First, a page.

The Worst Sunscreens For Babies And Kids

Keep Reading ↓ sunscreen

The Environmental Working Group (EWG) has just released its 2017 Guide to Sunscreens report, which contains the 14 worst-scoring sunscreens for babies and young kids.

The purpose of applying sunscreen to our children is for their protection against the sun’s potentially-harmful rays. However, according to a new report from the EWG, some sunscreens can actually be unsafe for kids and babies.

Some of the sunscreens performed well on tests in the EWG’s 2017 Guide to Sunscreens.  These were mostly mineral-based with zinc oxide and/or titanium dioxide as active ingredients. Parents should still be wary of products which contain low percentages of these ingredients as they may contain other ingredients that boost the SPF on the label without actually protecting from other skin damages, says the report.

Ingredients to avoid which may pose safety concerns include: retinyl palmitate, a form of vitamin A that is linked to sun sensitivity and oxybenzone, which, is a hormone disrupter. Steer clear of a sunscreen with SPF of over 50, says the report. Most people think the higher the SPF, the better the protection however, this is not the case.

,EWG senior analyst and lead author of the 2017 Guide to Sunscreens, Sonya Lunder says “People select products based on their SPF, or sunburn protection factor, and mistakenly assume that bigger numbers are better. Consumers think that they’ll get twice as much protection from an SPF 100 sunscreen as from an SPF 50 product.”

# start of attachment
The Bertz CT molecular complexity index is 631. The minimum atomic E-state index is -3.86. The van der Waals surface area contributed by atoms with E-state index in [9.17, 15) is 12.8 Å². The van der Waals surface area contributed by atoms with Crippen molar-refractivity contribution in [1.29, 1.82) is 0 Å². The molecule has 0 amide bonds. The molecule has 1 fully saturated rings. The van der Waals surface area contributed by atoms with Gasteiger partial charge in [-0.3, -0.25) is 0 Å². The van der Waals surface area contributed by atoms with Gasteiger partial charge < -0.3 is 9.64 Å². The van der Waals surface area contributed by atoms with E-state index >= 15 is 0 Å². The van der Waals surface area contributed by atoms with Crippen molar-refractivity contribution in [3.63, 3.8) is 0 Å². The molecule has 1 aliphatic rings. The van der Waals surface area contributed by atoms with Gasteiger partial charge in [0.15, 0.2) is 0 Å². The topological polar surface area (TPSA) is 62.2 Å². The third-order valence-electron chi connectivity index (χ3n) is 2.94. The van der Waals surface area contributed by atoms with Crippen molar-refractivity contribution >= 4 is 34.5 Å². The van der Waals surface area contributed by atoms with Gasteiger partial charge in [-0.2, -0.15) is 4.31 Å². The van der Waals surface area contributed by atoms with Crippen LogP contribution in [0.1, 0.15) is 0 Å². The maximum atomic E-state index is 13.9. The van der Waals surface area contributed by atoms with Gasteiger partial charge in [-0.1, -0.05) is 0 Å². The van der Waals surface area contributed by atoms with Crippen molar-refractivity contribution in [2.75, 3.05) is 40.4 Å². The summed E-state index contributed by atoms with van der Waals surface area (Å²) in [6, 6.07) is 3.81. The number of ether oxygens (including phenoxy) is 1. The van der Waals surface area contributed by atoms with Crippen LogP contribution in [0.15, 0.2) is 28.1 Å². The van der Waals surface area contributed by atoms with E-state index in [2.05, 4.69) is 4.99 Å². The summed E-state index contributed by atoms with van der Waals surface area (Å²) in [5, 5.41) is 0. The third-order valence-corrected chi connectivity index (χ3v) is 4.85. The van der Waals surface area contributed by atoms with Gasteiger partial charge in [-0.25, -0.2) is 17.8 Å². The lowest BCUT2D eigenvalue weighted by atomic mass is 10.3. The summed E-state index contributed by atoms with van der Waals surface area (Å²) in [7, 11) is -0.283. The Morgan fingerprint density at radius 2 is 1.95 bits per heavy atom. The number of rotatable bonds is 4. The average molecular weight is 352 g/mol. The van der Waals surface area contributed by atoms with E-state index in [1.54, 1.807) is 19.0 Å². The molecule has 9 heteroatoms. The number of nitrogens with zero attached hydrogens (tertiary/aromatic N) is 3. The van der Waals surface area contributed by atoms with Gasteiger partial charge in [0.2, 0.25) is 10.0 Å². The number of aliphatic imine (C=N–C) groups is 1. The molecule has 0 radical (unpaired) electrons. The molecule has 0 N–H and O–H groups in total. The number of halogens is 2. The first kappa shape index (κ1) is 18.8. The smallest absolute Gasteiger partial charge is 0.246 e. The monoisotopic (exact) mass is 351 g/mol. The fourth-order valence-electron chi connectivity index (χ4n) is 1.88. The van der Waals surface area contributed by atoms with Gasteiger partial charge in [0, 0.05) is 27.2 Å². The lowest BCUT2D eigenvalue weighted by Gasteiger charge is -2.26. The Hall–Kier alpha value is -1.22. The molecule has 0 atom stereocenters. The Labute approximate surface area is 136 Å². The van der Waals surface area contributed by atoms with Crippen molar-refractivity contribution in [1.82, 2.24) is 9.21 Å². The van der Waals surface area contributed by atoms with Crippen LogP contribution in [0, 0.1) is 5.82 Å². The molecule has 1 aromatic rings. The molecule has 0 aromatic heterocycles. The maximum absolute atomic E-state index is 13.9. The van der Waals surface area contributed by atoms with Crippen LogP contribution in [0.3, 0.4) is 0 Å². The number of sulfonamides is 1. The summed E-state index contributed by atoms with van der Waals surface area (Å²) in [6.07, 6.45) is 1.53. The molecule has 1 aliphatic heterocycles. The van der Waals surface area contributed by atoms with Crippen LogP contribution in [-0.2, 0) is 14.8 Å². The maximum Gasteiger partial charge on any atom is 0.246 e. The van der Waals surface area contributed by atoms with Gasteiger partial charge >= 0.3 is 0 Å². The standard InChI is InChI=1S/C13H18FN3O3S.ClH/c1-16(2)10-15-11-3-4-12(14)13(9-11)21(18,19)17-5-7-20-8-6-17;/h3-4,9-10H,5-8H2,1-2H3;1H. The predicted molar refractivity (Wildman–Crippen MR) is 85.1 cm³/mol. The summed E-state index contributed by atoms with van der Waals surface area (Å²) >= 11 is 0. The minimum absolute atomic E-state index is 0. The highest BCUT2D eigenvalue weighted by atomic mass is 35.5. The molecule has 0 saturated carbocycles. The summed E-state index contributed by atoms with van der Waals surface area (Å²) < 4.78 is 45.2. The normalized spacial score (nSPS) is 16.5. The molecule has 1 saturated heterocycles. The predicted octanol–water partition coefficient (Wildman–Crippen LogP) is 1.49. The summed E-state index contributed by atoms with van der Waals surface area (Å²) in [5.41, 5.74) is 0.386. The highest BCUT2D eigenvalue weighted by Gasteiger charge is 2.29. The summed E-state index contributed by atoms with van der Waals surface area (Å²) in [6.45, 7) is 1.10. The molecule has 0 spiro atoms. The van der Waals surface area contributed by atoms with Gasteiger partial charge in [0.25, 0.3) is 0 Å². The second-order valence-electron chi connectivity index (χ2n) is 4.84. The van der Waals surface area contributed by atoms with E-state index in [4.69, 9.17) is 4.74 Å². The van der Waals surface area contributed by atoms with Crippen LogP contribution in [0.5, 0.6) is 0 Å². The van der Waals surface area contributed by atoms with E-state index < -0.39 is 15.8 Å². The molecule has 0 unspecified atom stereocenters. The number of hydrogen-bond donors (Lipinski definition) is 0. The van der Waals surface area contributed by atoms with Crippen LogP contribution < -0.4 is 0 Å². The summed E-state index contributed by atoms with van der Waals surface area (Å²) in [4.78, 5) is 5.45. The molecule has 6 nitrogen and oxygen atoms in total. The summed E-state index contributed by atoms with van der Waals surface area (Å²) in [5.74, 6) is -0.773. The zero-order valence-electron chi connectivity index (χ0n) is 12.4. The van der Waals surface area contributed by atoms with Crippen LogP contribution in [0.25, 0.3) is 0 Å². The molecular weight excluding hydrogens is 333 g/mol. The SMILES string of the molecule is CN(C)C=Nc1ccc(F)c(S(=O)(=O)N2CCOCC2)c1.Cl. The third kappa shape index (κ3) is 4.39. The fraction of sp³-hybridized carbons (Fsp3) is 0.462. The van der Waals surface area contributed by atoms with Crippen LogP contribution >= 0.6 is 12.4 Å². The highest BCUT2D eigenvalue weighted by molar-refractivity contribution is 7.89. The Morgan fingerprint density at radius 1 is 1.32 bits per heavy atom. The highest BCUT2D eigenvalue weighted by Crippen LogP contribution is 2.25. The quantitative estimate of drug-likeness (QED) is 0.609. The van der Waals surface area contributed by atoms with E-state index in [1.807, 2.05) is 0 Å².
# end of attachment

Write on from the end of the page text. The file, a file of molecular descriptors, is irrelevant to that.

She also added “In reality, the extra protection is negligible. For example, an SPF 50 sunscreen that is properly applied will block 98 percent of UVB rays; an SPF 100 sunscreen will block 99 percent. In reality people rarely apply enough sunscreen to achieve this level of protection.” She added, “Every sunscreen needs to be reapplied at least every 2 hours, so when used correctly, sunscreen with SPF values in the range of 30 to 50 will offer adequate sunburn protection, even for people most sensitive to sunburn.”

The following 14 products received low scores in EWG testing:

  • Banana Boat Kids Continuous Spray Sunscreen, SPF 100
  • Banana Boat Kids Sunscreen Lotion, SPF 100
  • Coppertone Foaming Lotion Sunscreen Kids Wacky Foam, SPF 70
  • Coppertone Sunscreen Continuous Spray Kids, SPF 70
  • Coppertone Sunscreen Lotion Kids, SPF 70
  • Coppertone Sunscreen Lotion Water Babies, SPF 70+
  • Coppertone Sunscreen Stick Kids, SPF 55
  • Coppertone Sunscreen Stick Water Babies, SPF 55
  • Coppertone Sunscreen Water Babies Foaming Lotion, SPF 70
  • CVS Health Children’s Sunstick Sunscreen, SPF 55
  • Equate Baby Sunscreen Lotion, SPF 70
  • Neutrogena Pure & Free Baby Sunscreen, SPF 60+
  • Neutrogena Wet Skin Kids Sunscreen Spray, SPF 70+
  • Up & Up Kids Sunscreen Sticks, SPF 55

Reasons for these being bad include that the advertised SPF is higher than the actual protection it offers, that the sunscreen contains a potentially-harmful ingredient like oxybenzone, or that the aerosol spray design doesn’t provide complete skin coverage.

Leave a Comment

Your email address will not be published. Required fields are marked *